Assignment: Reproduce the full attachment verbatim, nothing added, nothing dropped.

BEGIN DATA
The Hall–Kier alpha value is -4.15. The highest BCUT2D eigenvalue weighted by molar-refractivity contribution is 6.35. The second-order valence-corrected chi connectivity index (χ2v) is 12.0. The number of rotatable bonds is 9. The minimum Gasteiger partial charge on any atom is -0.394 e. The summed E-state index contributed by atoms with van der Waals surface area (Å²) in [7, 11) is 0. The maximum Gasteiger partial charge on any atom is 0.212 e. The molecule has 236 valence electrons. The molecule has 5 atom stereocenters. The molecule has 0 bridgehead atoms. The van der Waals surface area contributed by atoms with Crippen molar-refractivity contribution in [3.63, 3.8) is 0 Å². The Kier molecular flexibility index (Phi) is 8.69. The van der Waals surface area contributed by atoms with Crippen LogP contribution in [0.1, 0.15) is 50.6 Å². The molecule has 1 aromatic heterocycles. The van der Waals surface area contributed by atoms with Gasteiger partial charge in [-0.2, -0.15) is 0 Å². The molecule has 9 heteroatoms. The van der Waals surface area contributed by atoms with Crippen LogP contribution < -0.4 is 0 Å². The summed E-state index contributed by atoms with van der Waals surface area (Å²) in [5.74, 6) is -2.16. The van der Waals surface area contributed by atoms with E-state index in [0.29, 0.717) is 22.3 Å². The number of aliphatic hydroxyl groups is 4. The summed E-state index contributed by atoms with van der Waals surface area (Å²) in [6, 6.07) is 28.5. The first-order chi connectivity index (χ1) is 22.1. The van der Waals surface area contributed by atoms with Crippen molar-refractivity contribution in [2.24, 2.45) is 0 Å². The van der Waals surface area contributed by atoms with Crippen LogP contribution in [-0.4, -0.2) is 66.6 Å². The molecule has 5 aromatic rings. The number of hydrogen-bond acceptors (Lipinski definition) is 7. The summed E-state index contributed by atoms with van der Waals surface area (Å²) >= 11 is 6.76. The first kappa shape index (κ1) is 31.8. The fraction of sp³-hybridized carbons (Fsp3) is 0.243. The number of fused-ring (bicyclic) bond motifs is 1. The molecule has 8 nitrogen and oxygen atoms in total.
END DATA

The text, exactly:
The Hall–Kier alpha value is -4.15. The highest BCUT2D eigenvalue weighted by molar-refractivity contribution is 6.35. The second-order valence-corrected chi connectivity index (χ2v) is 12.0. The number of rotatable bonds is 9. The minimum Gasteiger partial charge on any atom is -0.394 e. The summed E-state index contributed by atoms with van der Waals surface area (Å²) in [7, 11) is 0. The maximum Gasteiger partial charge on any atom is 0.212 e. The molecule has 236 valence electrons. The molecule has 5 atom stereocenters. The molecule has 0 bridgehead atoms. The van der Waals surface area contributed by atoms with Crippen molar-refractivity contribution in [3.63, 3.8) is 0 Å². The Kier molecular flexibility index (Phi) is 8.69. The van der Waals surface area contributed by atoms with Crippen LogP contribution in [0.1, 0.15) is 50.6 Å². The molecule has 1 aromatic heterocycles. The van der Waals surface area contributed by atoms with Gasteiger partial charge in [-0.2, -0.15) is 0 Å². The molecule has 9 heteroatoms. The van der Waals surface area contributed by atoms with Crippen LogP contribution < -0.4 is 0 Å². The summed E-state index contributed by atoms with van der Waals surface area (Å²) in [5.74, 6) is -2.16. The van der Waals surface area contributed by atoms with E-state index in [0.29, 0.717) is 22.3 Å². The number of aliphatic hydroxyl groups is 4. The summed E-state index contributed by atoms with van der Waals surface area (Å²) in [6, 6.07) is 28.5. The first-order chi connectivity index (χ1) is 22.1. The van der Waals surface area contributed by atoms with Crippen molar-refractivity contribution in [2.24, 2.45) is 0 Å². The van der Waals surface area contributed by atoms with Crippen LogP contribution in [-0.4, -0.2) is 66.6 Å². The molecule has 5 aromatic rings. The number of hydrogen-bond acceptors (Lipinski definition) is 7. The summed E-state index contributed by atoms with van der Waals surface area (Å²) >= 11 is 6.76. The first kappa shape index (κ1) is 31.8. The fraction of sp³-hybridized carbons (Fsp3) is 0.243. The number of fused-ring (bicyclic) bond motifs is 1. The molecule has 8 nitrogen and oxygen atoms in total.